Load data for caliber "9 mm Mauser"The 9 mm Mauser is a popular rimless centerfire cartridge introduced in 1896 by the German arms manufacturer Paul Mauser. Originally designed for military use, it quickly became one of the most widely used rounds in pistols and submachine guns throughout Europe.
The 9 mm Mauser's popularity increased during World War II when it was adopted by numerous Allied forces as their primary pistol and submachine gun ammunition. Its high accuracy and low recoil made it ideal for close-quarters combat and self-defense.
You find 9 mm Mauser with all common powders and bullets by clicking the 'Loads in this caliber' button above.
Technical Specifications (based on the respective safety standard - see more details in tab 'Datasheet' if available)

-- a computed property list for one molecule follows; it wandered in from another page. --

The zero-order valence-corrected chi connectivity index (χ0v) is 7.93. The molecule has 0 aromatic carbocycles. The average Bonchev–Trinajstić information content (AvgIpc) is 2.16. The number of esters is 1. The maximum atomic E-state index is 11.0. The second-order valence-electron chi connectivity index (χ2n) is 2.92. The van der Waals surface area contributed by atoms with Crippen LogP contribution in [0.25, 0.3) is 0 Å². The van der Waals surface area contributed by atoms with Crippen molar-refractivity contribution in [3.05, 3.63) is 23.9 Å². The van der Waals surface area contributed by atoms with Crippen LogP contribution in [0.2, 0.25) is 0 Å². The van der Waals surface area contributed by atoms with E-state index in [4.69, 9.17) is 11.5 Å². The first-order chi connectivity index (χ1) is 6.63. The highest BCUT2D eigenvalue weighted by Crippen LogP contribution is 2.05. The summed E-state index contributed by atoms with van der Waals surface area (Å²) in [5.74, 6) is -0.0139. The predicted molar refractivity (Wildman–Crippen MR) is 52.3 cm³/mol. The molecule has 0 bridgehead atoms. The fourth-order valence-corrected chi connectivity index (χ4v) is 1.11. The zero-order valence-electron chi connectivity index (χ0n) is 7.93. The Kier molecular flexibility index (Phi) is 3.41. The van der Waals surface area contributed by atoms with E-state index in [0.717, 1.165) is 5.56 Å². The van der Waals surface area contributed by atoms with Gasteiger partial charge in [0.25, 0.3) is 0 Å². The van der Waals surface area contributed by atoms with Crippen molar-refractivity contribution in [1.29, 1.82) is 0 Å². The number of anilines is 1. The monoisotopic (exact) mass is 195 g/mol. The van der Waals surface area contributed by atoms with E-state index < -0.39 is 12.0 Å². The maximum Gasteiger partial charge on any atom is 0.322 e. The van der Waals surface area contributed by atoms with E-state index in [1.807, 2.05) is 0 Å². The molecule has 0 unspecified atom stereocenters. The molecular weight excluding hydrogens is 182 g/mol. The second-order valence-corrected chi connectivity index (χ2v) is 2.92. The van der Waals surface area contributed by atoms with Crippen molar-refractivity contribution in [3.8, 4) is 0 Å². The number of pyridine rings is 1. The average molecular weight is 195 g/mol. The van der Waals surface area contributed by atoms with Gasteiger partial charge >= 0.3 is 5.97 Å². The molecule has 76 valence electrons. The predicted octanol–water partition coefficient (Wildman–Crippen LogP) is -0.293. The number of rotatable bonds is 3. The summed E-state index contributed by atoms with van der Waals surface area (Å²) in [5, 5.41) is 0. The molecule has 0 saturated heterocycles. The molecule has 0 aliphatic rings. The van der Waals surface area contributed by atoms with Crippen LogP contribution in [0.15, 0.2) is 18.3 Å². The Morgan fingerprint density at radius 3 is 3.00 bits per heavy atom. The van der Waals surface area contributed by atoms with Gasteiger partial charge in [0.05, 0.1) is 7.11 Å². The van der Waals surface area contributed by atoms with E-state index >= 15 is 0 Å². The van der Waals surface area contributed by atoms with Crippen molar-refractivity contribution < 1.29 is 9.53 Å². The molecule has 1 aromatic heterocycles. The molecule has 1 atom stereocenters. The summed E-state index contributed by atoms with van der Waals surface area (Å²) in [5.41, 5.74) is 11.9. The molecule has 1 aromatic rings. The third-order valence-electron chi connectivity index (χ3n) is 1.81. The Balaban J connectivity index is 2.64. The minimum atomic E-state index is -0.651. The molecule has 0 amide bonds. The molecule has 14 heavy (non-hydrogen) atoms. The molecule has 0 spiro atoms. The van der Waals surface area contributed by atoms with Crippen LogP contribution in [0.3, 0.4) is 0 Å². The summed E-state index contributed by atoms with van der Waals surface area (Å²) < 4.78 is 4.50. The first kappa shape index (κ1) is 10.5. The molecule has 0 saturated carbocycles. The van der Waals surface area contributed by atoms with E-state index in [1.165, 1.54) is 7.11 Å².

|Caliber:||9 mm Mauser|
|Bullet Diameter:||0.358 '' | 9.09 mm|
|Max. Case Length (l3):||0.98'' | 24.99 mm|
|Max .Cartridge Length / OAL:||1.38'' | 35.05 mm|
|Maximum Standardized Pressure:||37710.4 psi | 2600 bar|
The Commission internationale permanente pour l'épreuve des armes à feu portatives ("Permanent International Commission for the Proof of Small Arms" – commonly abbreviated as C.I.P.) is an international organisation which sets standards for safety testing of firearms. (The word portatives ("portable") in the name refers to the fact the C.I.P. tests small arms almost exclusively; it is ordinarily omitted from the English translation of the name.) As of 2015, its members are the national governments of 14 countries, of which 11 are European Union member states. The C.I.P. safeguards that all firearms and ammunition sold to civilian purchasers in member states are safe for the users.
To achieve this, all such firearms are first proof tested at C.I.P. accredited Proof Houses. The same applies for cartridges; at regular intervals, cartridges are tested against the C.I.P. pressure specifications at the ammunition manufacturing plants and at C.I.P. accredited Proof Houses.
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